The Alice Network by Kate Quinn

Historical Fiction at its finest!  Using the real-life spy network (The Alice Network created by Lois De Bettignie – one of her pseudonyms was Alice Du Bois) during World War I, the author creates a thrilling story of female courage and self-definition of appropriate gender roles.  The story is told from alternating viewpoints.  Charlie St. Clair is a young, single pregnant American on her way to Switzerland with her mom to “take care of” her “little problem.”  But Charlie breaks away from her mother to seek assistance from a drunken recluse, Eve Gardiner, in finding her French cousin Rose, who went missing during World War II.  Meanwhile Eve’s story begins during the First World War when she is recruited by the English military because of her language skills to become part of the Alice Network in France.  When Charlie starts asking questions about a man Eve had thought long dead, they ultimately join forces to find out what really happened to that man, and to Charlie’s cousin rose.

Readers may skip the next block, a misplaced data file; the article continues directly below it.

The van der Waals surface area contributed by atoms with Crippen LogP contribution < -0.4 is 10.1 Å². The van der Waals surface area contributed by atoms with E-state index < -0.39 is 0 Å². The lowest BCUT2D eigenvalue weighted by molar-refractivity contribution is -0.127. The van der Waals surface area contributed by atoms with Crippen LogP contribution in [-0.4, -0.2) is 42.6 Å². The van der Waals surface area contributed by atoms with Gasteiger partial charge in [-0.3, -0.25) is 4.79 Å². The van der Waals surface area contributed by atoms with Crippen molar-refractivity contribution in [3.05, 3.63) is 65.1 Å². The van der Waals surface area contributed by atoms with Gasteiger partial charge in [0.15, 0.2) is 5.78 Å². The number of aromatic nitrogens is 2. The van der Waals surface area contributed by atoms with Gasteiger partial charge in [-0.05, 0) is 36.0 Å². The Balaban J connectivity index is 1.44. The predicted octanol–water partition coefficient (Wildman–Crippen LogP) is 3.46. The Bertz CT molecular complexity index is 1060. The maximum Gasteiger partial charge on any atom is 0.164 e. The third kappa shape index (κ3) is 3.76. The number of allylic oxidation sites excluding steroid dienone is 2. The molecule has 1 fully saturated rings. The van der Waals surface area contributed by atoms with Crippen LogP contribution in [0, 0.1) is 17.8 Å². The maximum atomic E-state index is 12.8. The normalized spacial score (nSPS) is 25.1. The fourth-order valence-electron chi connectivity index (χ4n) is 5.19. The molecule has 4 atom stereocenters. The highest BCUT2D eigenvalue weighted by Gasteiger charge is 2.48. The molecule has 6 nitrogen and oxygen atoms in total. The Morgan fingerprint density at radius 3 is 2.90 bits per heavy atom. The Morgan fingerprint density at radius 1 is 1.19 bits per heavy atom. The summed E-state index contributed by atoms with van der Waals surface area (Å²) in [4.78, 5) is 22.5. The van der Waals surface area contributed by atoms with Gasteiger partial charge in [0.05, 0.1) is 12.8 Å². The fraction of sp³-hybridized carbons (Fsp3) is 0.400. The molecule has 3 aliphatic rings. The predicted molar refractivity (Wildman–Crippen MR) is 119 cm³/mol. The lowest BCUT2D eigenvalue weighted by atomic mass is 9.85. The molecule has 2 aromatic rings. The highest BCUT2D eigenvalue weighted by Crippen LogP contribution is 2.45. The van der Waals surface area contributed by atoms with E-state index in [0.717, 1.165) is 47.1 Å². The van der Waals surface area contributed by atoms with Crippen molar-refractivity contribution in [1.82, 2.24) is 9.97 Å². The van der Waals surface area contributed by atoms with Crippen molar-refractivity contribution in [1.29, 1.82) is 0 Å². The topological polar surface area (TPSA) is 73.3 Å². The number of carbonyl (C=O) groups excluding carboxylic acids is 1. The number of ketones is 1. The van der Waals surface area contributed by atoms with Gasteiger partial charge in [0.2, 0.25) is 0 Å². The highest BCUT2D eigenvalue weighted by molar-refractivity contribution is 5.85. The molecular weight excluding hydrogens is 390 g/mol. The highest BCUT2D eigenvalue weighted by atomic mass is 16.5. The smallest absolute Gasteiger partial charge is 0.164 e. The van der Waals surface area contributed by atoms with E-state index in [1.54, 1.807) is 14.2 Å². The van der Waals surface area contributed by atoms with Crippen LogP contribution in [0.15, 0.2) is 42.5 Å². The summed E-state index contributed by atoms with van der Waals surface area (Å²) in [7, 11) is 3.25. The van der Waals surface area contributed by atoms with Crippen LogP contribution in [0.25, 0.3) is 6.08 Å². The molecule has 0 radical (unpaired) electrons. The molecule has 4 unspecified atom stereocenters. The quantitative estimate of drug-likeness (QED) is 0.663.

My description does NOT do this book justice.  The author has created a gripping story using many real people and events of Works War I that should be better known – especially the women who refused to be constrained by so-called “appropriate” societal roles in a time when the didn’t even have the right to vote!  (Partial female suffrage was obtained in 1918 for British women over 30 and in 1928 for all people over 21.  In the US the 19th Amendment to the Constitution giving American women the right to vote was not ratified until 1920.)

A Reese Witherspoon book club selection.

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